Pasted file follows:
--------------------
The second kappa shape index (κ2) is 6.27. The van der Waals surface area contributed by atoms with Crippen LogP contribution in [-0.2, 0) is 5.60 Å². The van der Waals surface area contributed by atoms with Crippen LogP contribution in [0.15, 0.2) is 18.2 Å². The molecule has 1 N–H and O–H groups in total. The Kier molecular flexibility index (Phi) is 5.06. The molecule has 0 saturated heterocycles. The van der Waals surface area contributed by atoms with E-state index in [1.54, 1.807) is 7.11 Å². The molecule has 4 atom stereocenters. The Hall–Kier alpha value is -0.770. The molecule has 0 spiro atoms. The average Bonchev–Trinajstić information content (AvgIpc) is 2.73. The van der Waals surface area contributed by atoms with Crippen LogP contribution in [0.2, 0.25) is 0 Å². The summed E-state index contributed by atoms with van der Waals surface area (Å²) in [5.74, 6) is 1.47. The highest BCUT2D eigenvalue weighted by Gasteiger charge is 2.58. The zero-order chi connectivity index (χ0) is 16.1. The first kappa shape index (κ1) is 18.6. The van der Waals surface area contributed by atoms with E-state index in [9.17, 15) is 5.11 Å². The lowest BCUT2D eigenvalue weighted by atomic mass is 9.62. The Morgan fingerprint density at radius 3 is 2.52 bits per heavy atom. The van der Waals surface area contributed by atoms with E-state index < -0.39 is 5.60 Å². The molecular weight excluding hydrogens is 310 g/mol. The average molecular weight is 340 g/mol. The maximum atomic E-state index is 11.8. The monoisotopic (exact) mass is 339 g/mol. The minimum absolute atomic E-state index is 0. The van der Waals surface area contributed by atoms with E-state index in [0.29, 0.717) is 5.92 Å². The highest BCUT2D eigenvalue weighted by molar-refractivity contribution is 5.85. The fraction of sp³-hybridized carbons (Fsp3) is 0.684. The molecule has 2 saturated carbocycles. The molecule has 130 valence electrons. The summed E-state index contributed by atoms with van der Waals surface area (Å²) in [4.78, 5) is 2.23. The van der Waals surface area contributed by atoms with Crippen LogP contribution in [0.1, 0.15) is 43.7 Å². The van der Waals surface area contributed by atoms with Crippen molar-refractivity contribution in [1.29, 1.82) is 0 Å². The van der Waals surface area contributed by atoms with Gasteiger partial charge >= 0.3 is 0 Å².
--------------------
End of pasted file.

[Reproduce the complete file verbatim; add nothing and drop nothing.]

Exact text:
The second kappa shape index (κ2) is 6.27. The van der Waals surface area contributed by atoms with Crippen LogP contribution in [-0.2, 0) is 5.60 Å². The van der Waals surface area contributed by atoms with Crippen LogP contribution in [0.15, 0.2) is 18.2 Å². The molecule has 1 N–H and O–H groups in total. The Kier molecular flexibility index (Phi) is 5.06. The molecule has 0 saturated heterocycles. The van der Waals surface area contributed by atoms with E-state index in [1.54, 1.807) is 7.11 Å². The molecule has 4 atom stereocenters. The Hall–Kier alpha value is -0.770. The molecule has 0 spiro atoms. The average Bonchev–Trinajstić information content (AvgIpc) is 2.73. The van der Waals surface area contributed by atoms with Crippen LogP contribution in [0.2, 0.25) is 0 Å². The summed E-state index contributed by atoms with van der Waals surface area (Å²) in [5.74, 6) is 1.47. The highest BCUT2D eigenvalue weighted by Gasteiger charge is 2.58. The zero-order chi connectivity index (χ0) is 16.1. The first kappa shape index (κ1) is 18.6. The van der Waals surface area contributed by atoms with E-state index in [9.17, 15) is 5.11 Å². The lowest BCUT2D eigenvalue weighted by atomic mass is 9.62. The Morgan fingerprint density at radius 3 is 2.52 bits per heavy atom. The van der Waals surface area contributed by atoms with E-state index < -0.39 is 5.60 Å². The molecular weight excluding hydrogens is 310 g/mol. The average molecular weight is 340 g/mol. The maximum atomic E-state index is 11.8. The monoisotopic (exact) mass is 339 g/mol. The minimum absolute atomic E-state index is 0. The van der Waals surface area contributed by atoms with E-state index in [0.29, 0.717) is 5.92 Å². The highest BCUT2D eigenvalue weighted by molar-refractivity contribution is 5.85. The fraction of sp³-hybridized carbons (Fsp3) is 0.684. The molecule has 2 saturated carbocycles. The molecule has 130 valence electrons. The summed E-state index contributed by atoms with van der Waals surface area (Å²) in [4.78, 5) is 2.23. The van der Waals surface area contributed by atoms with Crippen LogP contribution in [0.1, 0.15) is 43.7 Å². The van der Waals surface area contributed by atoms with Crippen molar-refractivity contribution in [1.29, 1.82) is 0 Å². The van der Waals surface area contributed by atoms with Gasteiger partial charge >= 0.3 is 0 Å².